Bonhoeffer uses a similar phrase 'worldly Christianity'. It's J Gresham Machen that I want to line up most closely with. See his Christianity and culture here. Having done commentaries on Proverbs (Heavenly Wisdom) and Song of Songs (Heavenly Love), a matching title for Ecclesiastes would be Heavenly Worldliness. For my stance on worldliness, see 3 posts here.

Lloyd-Jones on evangelism - 5 principles

The words below by Robert Strivens can be found here
Martyn Lloyd-Jones, minister of Westminster Chapel in London in the middle of the twentieth century, saw himself primarily as an evangelist.
In 1942, he spoke at a conference of leaders of the Crusaders’ Union (a popular Christian youth movement) on the subject of modern evangelism. What he said is still relevant and helpful.
Firstly, he urged his listeners to avoid two extremes – that of the ‘perfectly orthodox’ whose work shows no fruit, on the one hand, and those, on the other hand, who appear to obtain ‘phenomenal results’ which do not in fact last. He then laid down five core principles for evangelistic work, as follows.
1. The supreme object of this work is to glorify God. The first object of preaching the gospel is not to save souls. Nothing else, however good in itself, or however noble, must be allowed to usurp that first place.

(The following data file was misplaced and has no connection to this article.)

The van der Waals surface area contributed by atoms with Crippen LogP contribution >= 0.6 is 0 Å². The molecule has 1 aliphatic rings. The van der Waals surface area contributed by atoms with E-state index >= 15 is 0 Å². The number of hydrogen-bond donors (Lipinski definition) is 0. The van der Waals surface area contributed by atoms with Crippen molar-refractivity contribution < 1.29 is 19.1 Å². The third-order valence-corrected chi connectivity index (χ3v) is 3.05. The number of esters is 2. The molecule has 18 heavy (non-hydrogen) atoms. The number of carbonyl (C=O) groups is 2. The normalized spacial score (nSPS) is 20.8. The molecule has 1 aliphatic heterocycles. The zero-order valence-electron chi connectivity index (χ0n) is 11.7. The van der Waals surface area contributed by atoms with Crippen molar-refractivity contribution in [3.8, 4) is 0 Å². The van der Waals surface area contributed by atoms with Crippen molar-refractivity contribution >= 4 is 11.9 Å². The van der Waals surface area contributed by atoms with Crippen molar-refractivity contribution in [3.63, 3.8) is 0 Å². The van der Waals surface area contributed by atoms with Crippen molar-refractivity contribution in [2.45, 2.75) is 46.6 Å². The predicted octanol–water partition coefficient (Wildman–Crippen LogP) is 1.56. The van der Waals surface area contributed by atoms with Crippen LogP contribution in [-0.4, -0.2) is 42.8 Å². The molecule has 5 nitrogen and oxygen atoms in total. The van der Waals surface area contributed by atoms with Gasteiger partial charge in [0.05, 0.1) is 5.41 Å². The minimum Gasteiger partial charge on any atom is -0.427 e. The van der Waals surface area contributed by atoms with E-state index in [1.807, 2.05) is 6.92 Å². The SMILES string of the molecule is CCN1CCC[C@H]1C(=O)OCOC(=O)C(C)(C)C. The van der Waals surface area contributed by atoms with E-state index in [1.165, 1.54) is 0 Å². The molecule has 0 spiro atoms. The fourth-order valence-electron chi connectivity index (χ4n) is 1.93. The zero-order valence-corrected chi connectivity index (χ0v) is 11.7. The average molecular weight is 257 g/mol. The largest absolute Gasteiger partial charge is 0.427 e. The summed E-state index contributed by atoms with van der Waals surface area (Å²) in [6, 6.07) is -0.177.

2. The only power that can really do this work is that of the Holy Spirit ...
3. The one and only medium through which the Holy Spirit works is the Word of God ... The medium which is used by the Holy Spirit is the truth.
4. The true urge to evangelization must come from apprehending these principles and, therefore, of a zeal for the honour and glory of God, and a love for the souls of men.
5. There is a constant danger of error, and of heresy, even amongst the most sincere, and also the danger of a false zeal and the employment of unscriptural methods.’
The address was published as The Presentation of the Gospel (IVF, 1949). The above summary is taken from Iain Murray’s excellent one-volume biography of Lloyd-Jones, The Life of Martyn Lloyd-Jones, 1899-1981 (Banner of Truth, 2013), p. 242.

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